Other than the few available tutorials, the best resource for all the available features is the extended Programmer’s Reference Guide, which can be found in Zend framework’s web site, and Zend’s Dev Zone. In order not to get lost trying to figure out where to begin (as the chapters are alphabetically ordered according to the name of the different components) , you must have some basic understanding about the framework and how it works, so I would propose first reading a couple of the abovementioned tutorials.
In my opinion, a nice set of starting chapters are:

Also, if you are going to build a lot of Zend apps, learn how to use the Zend command line tool and always create your projects and add controllers and actions by using it. If you are a windows user and have installed Zend Framework 1.9 or 1.9.1 (latest release at the time of writing this post), know that the Zend tool does not work properly in windows. The solution is to download version “1.8.4 patch 1″ from the zend archives and use its command line tool instead. You will save a lot of time and frustration 😉

Finally, after building a couple of projects, I realized that there is always a “startup repetition” phase where I must update the bootstrap.php, create a layout, add a dummy CSS, etc , so I  created a simple template app, which I use when I want to do fast 2 min tests. You can download it if you want from here (you must use Zend Framework 1.8 and above)!

Wikipedia

August 30, 2009 Leave a comment

According to an article that was posted yesterday in NY Times blog [1], Wikipedia is the fifth most popular web site with more than 330 million visitors per month. That’s a really impressive accomplishment for a community edited encyclopedia.

I am really happy that there are so many people who will take the time to check an article in an encyclopedia, even if we are talking about articles without editorial supervision from an expert [*]. Most of those visitors would never open an encyclopedia in the “pre-internet” era, or even spend the money to own a good encyclopedia. I believe that such practices are beneficial to a community as a whole and wikipedia is a great example of how internet is helping in the faster spread of knowledge.

But what happens when the habit of relying solely on wikipedia articles for accumulating knowledge on a specific subject becomes a norm? During the last years, I have been seeing more and more students in my university and people that I work with in the industry referencing wikipedia as their sole source for writing a report or even making decisions. So, as I was reading the NY Time’s article,  I remembered a very interesting article that I have read in Communications of the ACM, entitled “Why you can’t cite Wikipedia in my class“:

The online encyclopedia’s method of adding information risks conflating facts with popular opinion….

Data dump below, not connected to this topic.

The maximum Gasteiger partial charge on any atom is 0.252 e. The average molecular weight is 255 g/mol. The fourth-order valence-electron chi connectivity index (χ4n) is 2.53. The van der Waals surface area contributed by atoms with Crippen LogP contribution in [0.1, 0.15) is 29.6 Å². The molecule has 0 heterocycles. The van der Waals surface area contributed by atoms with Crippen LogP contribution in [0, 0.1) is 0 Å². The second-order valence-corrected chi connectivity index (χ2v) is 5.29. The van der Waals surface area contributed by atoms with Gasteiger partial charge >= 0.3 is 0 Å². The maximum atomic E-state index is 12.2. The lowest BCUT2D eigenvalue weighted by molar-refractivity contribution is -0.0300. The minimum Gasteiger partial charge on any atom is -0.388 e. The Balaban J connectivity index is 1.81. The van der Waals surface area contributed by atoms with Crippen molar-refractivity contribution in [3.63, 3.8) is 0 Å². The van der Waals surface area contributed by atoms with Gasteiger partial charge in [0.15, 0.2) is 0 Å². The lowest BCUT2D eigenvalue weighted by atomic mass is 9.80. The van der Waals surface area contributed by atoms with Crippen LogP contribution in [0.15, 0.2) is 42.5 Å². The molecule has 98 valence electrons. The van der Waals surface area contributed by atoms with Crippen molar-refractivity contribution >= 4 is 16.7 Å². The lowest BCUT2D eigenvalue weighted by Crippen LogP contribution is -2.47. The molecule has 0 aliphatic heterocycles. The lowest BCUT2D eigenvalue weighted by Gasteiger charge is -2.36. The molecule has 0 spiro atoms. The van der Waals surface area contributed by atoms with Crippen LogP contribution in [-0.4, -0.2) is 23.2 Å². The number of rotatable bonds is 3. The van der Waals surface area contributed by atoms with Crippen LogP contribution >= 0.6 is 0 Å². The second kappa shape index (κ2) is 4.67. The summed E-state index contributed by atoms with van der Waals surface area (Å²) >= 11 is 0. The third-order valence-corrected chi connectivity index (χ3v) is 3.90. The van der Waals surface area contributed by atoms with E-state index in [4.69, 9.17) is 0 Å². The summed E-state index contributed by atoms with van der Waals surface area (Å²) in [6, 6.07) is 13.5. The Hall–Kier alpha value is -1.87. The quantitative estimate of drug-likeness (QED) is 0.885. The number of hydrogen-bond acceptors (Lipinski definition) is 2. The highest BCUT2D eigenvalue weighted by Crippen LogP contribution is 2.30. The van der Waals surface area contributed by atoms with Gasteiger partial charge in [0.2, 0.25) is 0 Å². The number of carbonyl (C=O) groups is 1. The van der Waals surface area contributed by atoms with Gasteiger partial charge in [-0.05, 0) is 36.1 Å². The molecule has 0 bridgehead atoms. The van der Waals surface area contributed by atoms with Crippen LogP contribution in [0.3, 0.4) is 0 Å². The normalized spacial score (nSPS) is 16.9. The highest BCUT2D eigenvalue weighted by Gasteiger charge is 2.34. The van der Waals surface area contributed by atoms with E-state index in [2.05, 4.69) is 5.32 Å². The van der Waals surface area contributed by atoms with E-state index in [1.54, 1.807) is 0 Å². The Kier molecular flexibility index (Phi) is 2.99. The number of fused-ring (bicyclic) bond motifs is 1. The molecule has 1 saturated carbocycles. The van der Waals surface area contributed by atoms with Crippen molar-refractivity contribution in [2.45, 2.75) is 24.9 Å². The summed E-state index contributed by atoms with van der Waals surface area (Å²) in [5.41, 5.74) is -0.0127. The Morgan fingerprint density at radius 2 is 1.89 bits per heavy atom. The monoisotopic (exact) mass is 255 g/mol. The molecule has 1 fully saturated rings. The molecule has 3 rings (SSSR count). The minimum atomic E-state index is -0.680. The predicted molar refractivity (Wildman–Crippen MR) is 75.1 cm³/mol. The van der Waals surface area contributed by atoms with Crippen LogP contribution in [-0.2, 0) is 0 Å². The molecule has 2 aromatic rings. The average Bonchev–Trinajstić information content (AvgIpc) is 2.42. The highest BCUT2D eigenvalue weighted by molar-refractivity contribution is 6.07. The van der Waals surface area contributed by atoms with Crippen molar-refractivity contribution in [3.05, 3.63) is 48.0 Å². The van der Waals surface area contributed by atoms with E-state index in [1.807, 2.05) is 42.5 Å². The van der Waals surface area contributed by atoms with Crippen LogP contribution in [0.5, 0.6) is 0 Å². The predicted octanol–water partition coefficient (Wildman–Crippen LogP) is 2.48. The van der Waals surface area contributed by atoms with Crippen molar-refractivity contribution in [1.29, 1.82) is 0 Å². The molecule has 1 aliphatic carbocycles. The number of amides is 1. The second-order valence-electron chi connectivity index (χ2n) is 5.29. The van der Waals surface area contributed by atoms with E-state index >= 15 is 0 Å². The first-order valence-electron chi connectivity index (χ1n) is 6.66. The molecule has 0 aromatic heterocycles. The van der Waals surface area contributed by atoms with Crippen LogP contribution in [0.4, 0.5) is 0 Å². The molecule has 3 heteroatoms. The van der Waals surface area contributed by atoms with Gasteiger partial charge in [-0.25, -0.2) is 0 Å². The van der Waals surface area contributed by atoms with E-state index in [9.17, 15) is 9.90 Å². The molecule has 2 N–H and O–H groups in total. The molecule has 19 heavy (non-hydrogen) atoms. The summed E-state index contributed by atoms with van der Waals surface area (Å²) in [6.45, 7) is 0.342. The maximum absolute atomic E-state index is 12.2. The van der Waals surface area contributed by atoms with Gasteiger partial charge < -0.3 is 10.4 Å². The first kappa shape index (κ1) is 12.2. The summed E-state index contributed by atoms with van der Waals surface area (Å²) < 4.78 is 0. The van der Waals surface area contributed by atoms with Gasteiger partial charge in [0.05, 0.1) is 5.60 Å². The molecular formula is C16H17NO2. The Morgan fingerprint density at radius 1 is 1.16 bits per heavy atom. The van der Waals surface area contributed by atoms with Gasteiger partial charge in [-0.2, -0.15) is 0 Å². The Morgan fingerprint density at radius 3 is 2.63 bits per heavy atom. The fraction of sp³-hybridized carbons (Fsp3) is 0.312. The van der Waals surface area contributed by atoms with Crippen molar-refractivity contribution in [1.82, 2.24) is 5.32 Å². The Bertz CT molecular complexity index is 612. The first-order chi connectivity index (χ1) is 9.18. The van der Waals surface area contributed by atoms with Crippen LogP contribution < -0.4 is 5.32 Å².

[*] In the case of popular articles, the editing process will reach an equilibrium after some time, resulting in an article which is sufficiently close to what most people would want to know about the subject.

Edit 1:  Some interesting articles on wikipedia statistics and a different view of the problem with the editorial process [2], [3], [4].

… The often mentioned reasons for decay are:

  1. the rules and guidelines for contributing become more and more elaborated, the learning curve worsens, occasional contributors are scared off, recruitment slows down
  2. contributions of newcomers and outsiders are often reverted by article’s “shepherds” or just random passers-by, thus contributing to despair; arguing with anonymouses on the Internet is generally a miserable activity busy people try to avoid
  3. all trivial topics are already covered; due to the “no original research” policy, significant coverage in the mainstream press is necessary to prove a contribution’s notability; thus, much less topics might be covered in the future …
Categories: web Tags:

Fetching random rows from a database table

August 24, 2009 1 comment

Let’s assume that you have the following problem:  There is a relation (table) in your database, from which you want to fetch a random row.

Why care: It could be the product table and you want to present to the users random suggestions. I could think of numerous more examples where fetching a random row is needed; maybe you want to fetch a random post from the blog_posts table, feature a random user, etc.

If you search in the web for a solution, most people (e.g. [1], [2]) suggest a variant of the following code:

SELECT column FROM table
ORDER BY RAND()
LIMIT 1

My experience dictates that this solution cannot be fast. If you have a table with just 500 tuples, whichever solution you choose (even the worst option of all: bringing everything in memory and then choosing a random tuple), would not make a big difference in your running times. But what happens when you have really large data sets? That’s when the problems begin. In fact, I am not the only one who believes that “ORDER BY RAND()” is the wrong approach to this problem ([3], [4], [5]).

I could just use the alternatives that are presented in the posts just mentioned, but I really like experimenting with that kind of problems, checking my own results and be 100% sure (you can never be sure with the numerous different implementations of DB Engines out there). Also, in my case, I want to check generic solutions that (1) don’t assume that the selection of the random tuples is based on the primary key and (2) can use attributes that may have holes in their domain (i.e. not all values from 1 to max(ID) are in the table).